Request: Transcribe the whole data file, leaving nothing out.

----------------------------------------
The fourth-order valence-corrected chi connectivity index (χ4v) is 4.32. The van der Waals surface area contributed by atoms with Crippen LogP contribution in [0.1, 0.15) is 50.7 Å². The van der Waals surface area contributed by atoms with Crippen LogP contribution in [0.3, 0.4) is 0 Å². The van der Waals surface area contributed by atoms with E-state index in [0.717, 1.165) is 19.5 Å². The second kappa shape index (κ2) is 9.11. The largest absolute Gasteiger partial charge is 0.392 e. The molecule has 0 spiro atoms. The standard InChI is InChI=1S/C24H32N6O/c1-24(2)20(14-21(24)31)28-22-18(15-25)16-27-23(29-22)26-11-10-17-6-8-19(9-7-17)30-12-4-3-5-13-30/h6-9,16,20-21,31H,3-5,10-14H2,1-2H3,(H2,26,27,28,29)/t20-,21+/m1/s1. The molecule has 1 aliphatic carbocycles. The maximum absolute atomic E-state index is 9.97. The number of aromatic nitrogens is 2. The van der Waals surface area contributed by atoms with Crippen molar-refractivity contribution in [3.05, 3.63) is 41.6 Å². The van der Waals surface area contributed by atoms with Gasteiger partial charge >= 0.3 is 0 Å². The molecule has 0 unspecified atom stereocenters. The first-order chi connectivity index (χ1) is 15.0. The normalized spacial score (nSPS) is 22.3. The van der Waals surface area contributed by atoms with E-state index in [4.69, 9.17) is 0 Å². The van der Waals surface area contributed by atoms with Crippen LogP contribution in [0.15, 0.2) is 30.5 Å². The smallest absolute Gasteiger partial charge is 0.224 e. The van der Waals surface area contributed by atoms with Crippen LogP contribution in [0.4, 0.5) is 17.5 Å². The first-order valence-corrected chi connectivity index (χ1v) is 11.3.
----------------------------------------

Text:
The fourth-order valence-corrected chi connectivity index (χ4v) is 4.32. The van der Waals surface area contributed by atoms with Crippen LogP contribution in [0.1, 0.15) is 50.7 Å². The van der Waals surface area contributed by atoms with Crippen LogP contribution in [0.3, 0.4) is 0 Å². The van der Waals surface area contributed by atoms with E-state index in [0.717, 1.165) is 19.5 Å². The second kappa shape index (κ2) is 9.11. The largest absolute Gasteiger partial charge is 0.392 e. The molecule has 0 spiro atoms. The standard InChI is InChI=1S/C24H32N6O/c1-24(2)20(14-21(24)31)28-22-18(15-25)16-27-23(29-22)26-11-10-17-6-8-19(9-7-17)30-12-4-3-5-13-30/h6-9,16,20-21,31H,3-5,10-14H2,1-2H3,(H2,26,27,28,29)/t20-,21+/m1/s1. The molecule has 1 aliphatic carbocycles. The maximum absolute atomic E-state index is 9.97. The number of aromatic nitrogens is 2. The van der Waals surface area contributed by atoms with Crippen molar-refractivity contribution in [3.05, 3.63) is 41.6 Å². The van der Waals surface area contributed by atoms with Gasteiger partial charge >= 0.3 is 0 Å². The molecule has 0 unspecified atom stereocenters. The first-order chi connectivity index (χ1) is 15.0. The normalized spacial score (nSPS) is 22.3. The van der Waals surface area contributed by atoms with E-state index in [4.69, 9.17) is 0 Å². The van der Waals surface area contributed by atoms with Crippen LogP contribution in [0.15, 0.2) is 30.5 Å². The smallest absolute Gasteiger partial charge is 0.224 e. The van der Waals surface area contributed by atoms with Crippen LogP contribution in [0.4, 0.5) is 17.5 Å². The first-order valence-corrected chi connectivity index (χ1v) is 11.3.